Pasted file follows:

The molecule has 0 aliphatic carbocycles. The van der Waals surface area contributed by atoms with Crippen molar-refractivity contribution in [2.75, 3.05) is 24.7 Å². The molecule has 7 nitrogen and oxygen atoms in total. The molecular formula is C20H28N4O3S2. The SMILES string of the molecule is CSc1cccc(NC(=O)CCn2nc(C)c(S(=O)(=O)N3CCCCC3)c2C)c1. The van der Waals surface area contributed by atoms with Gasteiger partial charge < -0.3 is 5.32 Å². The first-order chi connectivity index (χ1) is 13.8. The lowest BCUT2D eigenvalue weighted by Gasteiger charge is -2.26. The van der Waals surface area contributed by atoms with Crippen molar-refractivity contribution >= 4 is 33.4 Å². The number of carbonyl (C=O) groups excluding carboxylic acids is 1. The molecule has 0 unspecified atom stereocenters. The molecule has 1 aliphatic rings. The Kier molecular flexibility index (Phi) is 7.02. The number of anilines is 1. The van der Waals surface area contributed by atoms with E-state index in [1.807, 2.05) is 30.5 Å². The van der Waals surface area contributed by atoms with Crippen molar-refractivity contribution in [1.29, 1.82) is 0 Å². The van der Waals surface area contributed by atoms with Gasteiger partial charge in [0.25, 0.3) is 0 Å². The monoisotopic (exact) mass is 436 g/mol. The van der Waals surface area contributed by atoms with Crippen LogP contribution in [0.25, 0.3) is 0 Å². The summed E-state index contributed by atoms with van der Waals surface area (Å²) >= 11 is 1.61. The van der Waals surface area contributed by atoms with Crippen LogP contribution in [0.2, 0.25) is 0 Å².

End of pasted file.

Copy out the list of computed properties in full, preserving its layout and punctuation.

The molecule has 0 aliphatic carbocycles. The van der Waals surface area contributed by atoms with Crippen molar-refractivity contribution in [2.75, 3.05) is 24.7 Å². The molecule has 7 nitrogen and oxygen atoms in total. The molecular formula is C20H28N4O3S2. The SMILES string of the molecule is CSc1cccc(NC(=O)CCn2nc(C)c(S(=O)(=O)N3CCCCC3)c2C)c1. The van der Waals surface area contributed by atoms with Gasteiger partial charge < -0.3 is 5.32 Å². The first-order chi connectivity index (χ1) is 13.8. The lowest BCUT2D eigenvalue weighted by Gasteiger charge is -2.26. The van der Waals surface area contributed by atoms with Crippen molar-refractivity contribution >= 4 is 33.4 Å². The number of carbonyl (C=O) groups excluding carboxylic acids is 1. The molecule has 0 unspecified atom stereocenters. The molecule has 1 aliphatic rings. The Kier molecular flexibility index (Phi) is 7.02. The number of anilines is 1. The van der Waals surface area contributed by atoms with E-state index in [1.807, 2.05) is 30.5 Å². The van der Waals surface area contributed by atoms with Crippen molar-refractivity contribution in [1.29, 1.82) is 0 Å². The van der Waals surface area contributed by atoms with Gasteiger partial charge in [0.25, 0.3) is 0 Å². The monoisotopic (exact) mass is 436 g/mol. The van der Waals surface area contributed by atoms with Crippen LogP contribution in [0.25, 0.3) is 0 Å². The summed E-state index contributed by atoms with van der Waals surface area (Å²) >= 11 is 1.61. The van der Waals surface area contributed by atoms with Crippen LogP contribution in [0.2, 0.25) is 0 Å².